RICHMOND -- A debate over school construction costs in the West Contra Costa district appears to have prompted the school board to oust a top official who suggested money was no object in the $1.6 billion taxpayer-funded bond program.
Citing "foundational differences in approach," a settlement agreement unanimously approved by the school board July 9 will allow Bill Fay, associate superintendent of operations, to receive sick leave, vacation pay and paid administrative leave through Sept. 15, 2015, in exchange for his resignation. Fay, who earns about $184,182 a year, will receive benefits and salary during nine months of administrative leave -- at a cost to the district of about $183,750, said district spokesman Marcus Walton.
"I can't speak to the root of the problem," he said. "The settlement agreement is going to have to speak for itself."
Fay came under fire during the district's recently failed $270 million Measure H construction bond campaign, based on his comments to the bond oversight committee that the district did not abide by budgets. Instead, he said costs often exceeded original estimates because the scope would increase due to the district's desire to give communities everything they want. When he tried to implement austerity measures, Fay said he was told, "We don't do that."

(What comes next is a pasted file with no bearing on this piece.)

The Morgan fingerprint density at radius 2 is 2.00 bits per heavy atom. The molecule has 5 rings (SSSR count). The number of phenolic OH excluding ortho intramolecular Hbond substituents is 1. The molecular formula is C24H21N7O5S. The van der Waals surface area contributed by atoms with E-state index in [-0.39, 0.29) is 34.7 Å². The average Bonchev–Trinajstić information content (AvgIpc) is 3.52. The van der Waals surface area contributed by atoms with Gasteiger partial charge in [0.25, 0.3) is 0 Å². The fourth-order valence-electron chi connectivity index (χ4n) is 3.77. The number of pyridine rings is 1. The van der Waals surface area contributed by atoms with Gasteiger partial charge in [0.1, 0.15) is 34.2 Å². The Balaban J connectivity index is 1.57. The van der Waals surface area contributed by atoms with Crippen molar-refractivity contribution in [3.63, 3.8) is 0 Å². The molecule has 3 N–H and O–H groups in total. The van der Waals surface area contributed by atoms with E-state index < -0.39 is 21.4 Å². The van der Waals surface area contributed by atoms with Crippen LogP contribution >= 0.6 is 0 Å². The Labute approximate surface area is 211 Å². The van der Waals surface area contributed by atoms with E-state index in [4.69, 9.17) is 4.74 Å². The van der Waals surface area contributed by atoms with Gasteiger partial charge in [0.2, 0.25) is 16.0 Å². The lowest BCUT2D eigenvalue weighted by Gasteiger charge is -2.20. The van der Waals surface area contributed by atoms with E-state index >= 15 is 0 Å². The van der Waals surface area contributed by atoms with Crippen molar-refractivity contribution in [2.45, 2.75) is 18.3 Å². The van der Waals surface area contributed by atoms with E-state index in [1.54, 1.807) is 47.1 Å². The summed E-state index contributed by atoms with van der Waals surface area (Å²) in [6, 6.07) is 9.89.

After Fay's comments were published in this newspaper, Superintendent Bruce Harter wrote in a rebuttal that Fay's statements did not reflect the district's practice. Instead, Harter alleged that Fay was frustrated the day he made the comments.
However, Fay repeated similar statements at another bond oversight committee meeting, saying he was "taking the heat" for board-approved decisions.
Fay could not be reached for comment on the agreement July 10, which prohibits him from disparaging the board or district employees. Board President Charles Ramsey, who championed the bond measure, declined to comment on the settlement and said he would not answer questions about school construction costs in the context of Fay's departure.
In May, Ramsey said in an interview with this newspaper that Fay does not represent the board and that his comments reflected his own opinion.
"This is driven by standards," Ramsey said in May. "It's not driven by scope."
But some residents who believed Fay was speaking the truth fear he may be a scapegoat for the district's failed bond measure.
Linda Ruiz-Lozito, who criticized increasing costs for the bond program -- including a $21 million athletic stadium at El Cerrito High originally budgeted at $7 million -- said she recalls a Facilities Subcommittee meeting in May 2009 during which Ramsey yelled at Fay when he brought up budgets.
"He got really mad at him," Ruiz-Lozito said.
Charley Cowens, a member of the district's bond oversight committee who posted the recording of Fay's comments online, said it appears Fay is being fired for answering questions from the committee honestly.
"This is really just someone getting scapegoated," Cowens speculated. "He's taking the blame for the election, basically."
Superintendent Harter informed the committee about Fay's departure in an email.
"All of us in WCCUSD appreciate his service to our schools in the district," Harter wrote. "Bill's departure is by mutual agreement and comes from foundational differences in approach to the district's bond program."
The district is seeking an immediate replacement for Fay.
To see Bill Fay's settlement agreement, along with video and audio clips of Fay's comments about the West Contra Costa school district's construction bond program, visit www.contracostatimes.com/education.